Short-termism refers to an excessive focus on short-term results at the expense of long-term interests. Short-term performance pressures on investors can result in an excessive focus on their parts on quarterly earnings, with less attention paid to strategy, fundamentals and long-term value creation. Corporations too often respond to these pressures by reducing their expenditures on research and development and/or foregoing investment opportunities with positive long-term potential. These decisions can weigh against companies’ development of sustainable products or investment in measures that deliver operational efficiencies, develop their human capital, or effectively manage the social and environmental risks to their business.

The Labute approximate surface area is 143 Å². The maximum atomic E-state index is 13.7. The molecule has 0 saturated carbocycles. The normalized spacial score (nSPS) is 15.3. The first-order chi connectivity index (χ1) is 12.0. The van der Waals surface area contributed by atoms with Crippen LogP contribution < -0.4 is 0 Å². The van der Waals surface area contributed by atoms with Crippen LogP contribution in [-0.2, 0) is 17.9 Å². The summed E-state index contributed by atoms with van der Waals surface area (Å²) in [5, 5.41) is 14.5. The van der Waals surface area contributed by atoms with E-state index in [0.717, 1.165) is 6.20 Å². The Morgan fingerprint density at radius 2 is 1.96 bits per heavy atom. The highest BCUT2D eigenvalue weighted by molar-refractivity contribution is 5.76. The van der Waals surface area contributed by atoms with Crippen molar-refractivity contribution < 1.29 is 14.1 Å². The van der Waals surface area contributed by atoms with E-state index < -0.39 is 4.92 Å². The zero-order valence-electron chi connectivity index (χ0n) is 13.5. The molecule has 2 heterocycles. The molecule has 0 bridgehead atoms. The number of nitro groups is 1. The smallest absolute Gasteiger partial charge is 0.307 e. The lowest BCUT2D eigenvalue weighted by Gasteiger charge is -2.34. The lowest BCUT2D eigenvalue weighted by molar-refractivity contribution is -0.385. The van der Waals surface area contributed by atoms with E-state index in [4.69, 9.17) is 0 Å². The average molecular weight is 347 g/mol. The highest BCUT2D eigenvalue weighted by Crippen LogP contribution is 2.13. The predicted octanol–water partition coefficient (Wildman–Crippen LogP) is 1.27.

Federal securities laws are said to be one cause of financial-market short termism by encouraging Wall Street’s quarterly earnings fixation. The regulations’ quarterly reporting requirements exacerbate the problem, the argument goes. Analysts predict quarterly earnings, and companies feel pressure to meet those predictions.
Financial intermediaries have shown an increasing short-term outlook in recent years. There’s also an attendant tension with the owners of the money being managed, who often require a long-term investment view (a retirement fund, for example). As a result of this misalignment of interests between the two groups, significant losses for investors can arise. Transaction costs aggravate this problem: because a short-term outlook often drives high portfolio turnover, this can lead to high transaction costs, reducing returns to investors.